The ISO T24 STEP-Manufacturing team met as part of the larger TC184/SC4 meeting in Stockholm during the week of June 11-15. On June 14, the team met at the KTH production engineering labs for an Industry Day and demonstration of machine tool accuracy calculation.
We discussed the modeling of semantic tolerances for distributed assemblies. The key issue is how to represent a semantic tolerance when the constrained faces are in different file(s) to the tolerances. Two solutions were discussed and will be tested in the coming months.
We began the discussion of CAM to CAM data exchange that continued on Friday.
The meeting was held in the XPRES Manufacturing Research Laboratories (www.xpres.se) of KTH. Many thanks to Professor Torsten Kjellberg, Dr. Gunilla Sivard and their team for letting us use their excellent research facilities.
The scenario planned at the beginning of the project was demonstrated. Multiple CAD and CAM systems were used to build the STEP data defined by the STEP and STEP-NC standards. Videos showing how the data was made have been placed on the demonstration web page and are also listed below. Custom systems were used to "fill in the gaps" where a commercial translator was not yet available. They created PMI data for the tolerances, kinematic and accuracy data for the machine, and catalog data for the cutting tools.
The machining accuracy demonstration showed how to predict the accuracy of a machine tool for a particular part in a particular setup by measuring the loaded and unloaded accuracy of a machine tool. The unloaded accuracy was measured as per the ISO 230 specifications and represented both as ASME B 5.59-2 and STEP data. The loaded accuracy was predicted using a loaded double ball bar test developed by KTH and tool force load software developed by Boeing.
The results were good with a strong correlation between the accuracy predictions and the measured part tolerances, but further testing is necessary because of differences in the predicted and measured accuracy of the Y axis.
The definition of tool changer motions was shown by exporting the kinematics from NX using one of the custom translators developed by KTH. The data was loaded into a viewer to verify and execute the STEP kinematics.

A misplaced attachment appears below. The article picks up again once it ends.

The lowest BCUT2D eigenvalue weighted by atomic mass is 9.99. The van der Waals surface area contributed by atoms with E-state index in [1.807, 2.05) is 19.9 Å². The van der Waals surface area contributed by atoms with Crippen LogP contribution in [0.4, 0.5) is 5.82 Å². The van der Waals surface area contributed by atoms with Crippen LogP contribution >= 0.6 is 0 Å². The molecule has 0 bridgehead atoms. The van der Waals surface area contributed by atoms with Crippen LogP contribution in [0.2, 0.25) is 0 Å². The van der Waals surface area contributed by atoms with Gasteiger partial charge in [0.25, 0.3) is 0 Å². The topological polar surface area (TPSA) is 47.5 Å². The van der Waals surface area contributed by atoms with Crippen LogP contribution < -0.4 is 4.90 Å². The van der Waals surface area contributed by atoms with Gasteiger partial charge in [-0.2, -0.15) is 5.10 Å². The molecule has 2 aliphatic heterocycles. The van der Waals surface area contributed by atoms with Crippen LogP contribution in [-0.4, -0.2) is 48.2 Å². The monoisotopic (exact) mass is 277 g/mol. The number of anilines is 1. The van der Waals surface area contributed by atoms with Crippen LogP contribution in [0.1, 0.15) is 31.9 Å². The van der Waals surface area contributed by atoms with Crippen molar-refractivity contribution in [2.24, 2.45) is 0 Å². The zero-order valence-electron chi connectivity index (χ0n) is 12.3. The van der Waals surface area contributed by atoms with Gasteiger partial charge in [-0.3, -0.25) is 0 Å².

The definition of PMI for a cutting tool assembly was demonstrated by assembling components from two tool vendors (ISCAR and Sandvik Coromant). Tolerances were then added to the assembly using NX. A tool developed by KTH associated those tolerances with the properties defined by ISO 13399. The result was then exported as an AP242 file that was viewed in ST-Machine and a STEP viewer developed by LKSoft.
The above is at the top of the STEP food chain because it contains geometry, assemblies, semantic tolerances and externally defined properties (ISO 13399/PLIB). It will now be used as the STEP-Manufacturing test case for STEP file distribution. The geometry components will be divided and returned to the two tool vendors (Sandvik Coromant and ISCAR). The team will then test whether the semantic tolerances and PLIB properties in the master file can be maintained using the new Part 21 external references.
We continued the discussions on CAM to CAM data exchange. We agreed to make a presentation to the CAM vendors at the IMTS show on Thursday September 13th. The presentation must emphasize the value proposition for vendors and users. An invitation letter was drafted and reviewed.
We discussed the next steps. Mikael Hedlind suggested that a STEP-NC Notepad should be developed to enable the development and editing of toolpaths. We reviewed the STEP cloud architecture and made changes to reflect the harmonization of AP242 and AP238.